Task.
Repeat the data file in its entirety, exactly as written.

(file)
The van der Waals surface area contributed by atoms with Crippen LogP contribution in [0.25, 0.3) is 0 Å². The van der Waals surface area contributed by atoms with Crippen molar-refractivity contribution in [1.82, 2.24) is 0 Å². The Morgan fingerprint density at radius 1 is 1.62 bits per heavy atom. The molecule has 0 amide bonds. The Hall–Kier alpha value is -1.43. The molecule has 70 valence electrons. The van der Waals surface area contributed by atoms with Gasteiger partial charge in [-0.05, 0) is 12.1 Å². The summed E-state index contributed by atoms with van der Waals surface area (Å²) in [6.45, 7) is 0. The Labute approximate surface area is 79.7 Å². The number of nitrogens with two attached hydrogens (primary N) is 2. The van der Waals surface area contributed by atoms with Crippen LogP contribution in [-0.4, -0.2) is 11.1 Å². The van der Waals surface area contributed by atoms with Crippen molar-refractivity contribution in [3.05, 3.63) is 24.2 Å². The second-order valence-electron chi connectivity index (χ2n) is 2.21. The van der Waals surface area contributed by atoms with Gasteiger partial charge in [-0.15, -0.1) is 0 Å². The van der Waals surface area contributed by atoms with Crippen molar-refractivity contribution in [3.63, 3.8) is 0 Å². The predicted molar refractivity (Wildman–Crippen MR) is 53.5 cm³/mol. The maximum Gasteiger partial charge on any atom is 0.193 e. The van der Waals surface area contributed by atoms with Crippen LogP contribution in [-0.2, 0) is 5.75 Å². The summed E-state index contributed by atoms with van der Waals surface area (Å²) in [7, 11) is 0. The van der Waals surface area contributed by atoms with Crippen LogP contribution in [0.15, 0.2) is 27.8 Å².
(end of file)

The van der Waals surface area contributed by atoms with Crippen LogP contribution in [0.25, 0.3) is 0 Å². The van der Waals surface area contributed by atoms with Crippen molar-refractivity contribution in [1.82, 2.24) is 0 Å². The Morgan fingerprint density at radius 1 is 1.62 bits per heavy atom. The molecule has 0 amide bonds. The Hall–Kier alpha value is -1.43. The molecule has 70 valence electrons. The van der Waals surface area contributed by atoms with Gasteiger partial charge in [-0.05, 0) is 12.1 Å². The summed E-state index contributed by atoms with van der Waals surface area (Å²) in [6.45, 7) is 0. The Labute approximate surface area is 79.7 Å². The number of nitrogens with two attached hydrogens (primary N) is 2. The van der Waals surface area contributed by atoms with Crippen LogP contribution in [-0.4, -0.2) is 11.1 Å². The van der Waals surface area contributed by atoms with Crippen molar-refractivity contribution in [3.05, 3.63) is 24.2 Å². The second-order valence-electron chi connectivity index (χ2n) is 2.21. The van der Waals surface area contributed by atoms with Gasteiger partial charge in [-0.15, -0.1) is 0 Å². The van der Waals surface area contributed by atoms with Crippen molar-refractivity contribution in [3.63, 3.8) is 0 Å². The predicted molar refractivity (Wildman–Crippen MR) is 53.5 cm³/mol. The maximum Gasteiger partial charge on any atom is 0.193 e. The van der Waals surface area contributed by atoms with Crippen LogP contribution in [-0.2, 0) is 5.75 Å². The summed E-state index contributed by atoms with van der Waals surface area (Å²) in [7, 11) is 0. The van der Waals surface area contributed by atoms with Crippen LogP contribution in [0.15, 0.2) is 27.8 Å².